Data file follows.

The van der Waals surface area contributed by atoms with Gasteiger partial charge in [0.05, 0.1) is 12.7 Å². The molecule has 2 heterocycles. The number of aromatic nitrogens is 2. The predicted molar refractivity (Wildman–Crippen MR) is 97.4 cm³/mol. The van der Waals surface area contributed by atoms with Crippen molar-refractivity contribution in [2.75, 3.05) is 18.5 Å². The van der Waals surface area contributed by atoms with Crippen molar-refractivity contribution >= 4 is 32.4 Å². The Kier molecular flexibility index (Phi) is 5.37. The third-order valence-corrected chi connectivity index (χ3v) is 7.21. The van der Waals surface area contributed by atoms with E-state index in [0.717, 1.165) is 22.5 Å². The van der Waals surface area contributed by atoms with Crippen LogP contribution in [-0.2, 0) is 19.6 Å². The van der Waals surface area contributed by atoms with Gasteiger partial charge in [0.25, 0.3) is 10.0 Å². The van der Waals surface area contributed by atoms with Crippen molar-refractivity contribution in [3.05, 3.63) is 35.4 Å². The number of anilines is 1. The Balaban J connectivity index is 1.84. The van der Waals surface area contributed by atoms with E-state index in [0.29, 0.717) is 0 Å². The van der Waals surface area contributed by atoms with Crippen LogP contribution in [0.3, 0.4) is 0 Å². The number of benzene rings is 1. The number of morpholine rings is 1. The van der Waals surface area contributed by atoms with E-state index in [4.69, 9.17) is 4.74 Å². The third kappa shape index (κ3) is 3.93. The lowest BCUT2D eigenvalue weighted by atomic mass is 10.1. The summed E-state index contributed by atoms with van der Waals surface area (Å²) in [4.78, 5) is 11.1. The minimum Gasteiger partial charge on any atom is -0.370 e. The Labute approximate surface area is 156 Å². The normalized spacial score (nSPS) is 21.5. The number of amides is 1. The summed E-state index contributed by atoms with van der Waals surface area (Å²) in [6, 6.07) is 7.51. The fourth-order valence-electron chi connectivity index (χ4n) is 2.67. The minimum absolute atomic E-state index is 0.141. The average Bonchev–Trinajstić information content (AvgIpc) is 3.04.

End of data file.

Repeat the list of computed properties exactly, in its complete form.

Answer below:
The van der Waals surface area contributed by atoms with Gasteiger partial charge in [0.05, 0.1) is 12.7 Å². The molecule has 2 heterocycles. The number of aromatic nitrogens is 2. The predicted molar refractivity (Wildman–Crippen MR) is 97.4 cm³/mol. The van der Waals surface area contributed by atoms with Crippen molar-refractivity contribution in [2.75, 3.05) is 18.5 Å². The van der Waals surface area contributed by atoms with Crippen molar-refractivity contribution >= 4 is 32.4 Å². The Kier molecular flexibility index (Phi) is 5.37. The third-order valence-corrected chi connectivity index (χ3v) is 7.21. The van der Waals surface area contributed by atoms with E-state index in [0.717, 1.165) is 22.5 Å². The van der Waals surface area contributed by atoms with Crippen LogP contribution in [-0.2, 0) is 19.6 Å². The van der Waals surface area contributed by atoms with Gasteiger partial charge in [0.25, 0.3) is 10.0 Å². The van der Waals surface area contributed by atoms with Crippen molar-refractivity contribution in [3.05, 3.63) is 35.4 Å². The number of anilines is 1. The Balaban J connectivity index is 1.84. The van der Waals surface area contributed by atoms with E-state index in [0.29, 0.717) is 0 Å². The van der Waals surface area contributed by atoms with Crippen LogP contribution in [0.3, 0.4) is 0 Å². The number of benzene rings is 1. The number of morpholine rings is 1. The van der Waals surface area contributed by atoms with E-state index in [4.69, 9.17) is 4.74 Å². The third kappa shape index (κ3) is 3.93. The lowest BCUT2D eigenvalue weighted by atomic mass is 10.1. The summed E-state index contributed by atoms with van der Waals surface area (Å²) in [4.78, 5) is 11.1. The minimum Gasteiger partial charge on any atom is -0.370 e. The Labute approximate surface area is 156 Å². The normalized spacial score (nSPS) is 21.5. The number of amides is 1. The summed E-state index contributed by atoms with van der Waals surface area (Å²) in [6, 6.07) is 7.51. The fourth-order valence-electron chi connectivity index (χ4n) is 2.67. The minimum absolute atomic E-state index is 0.141. The average Bonchev–Trinajstić information content (AvgIpc) is 3.04.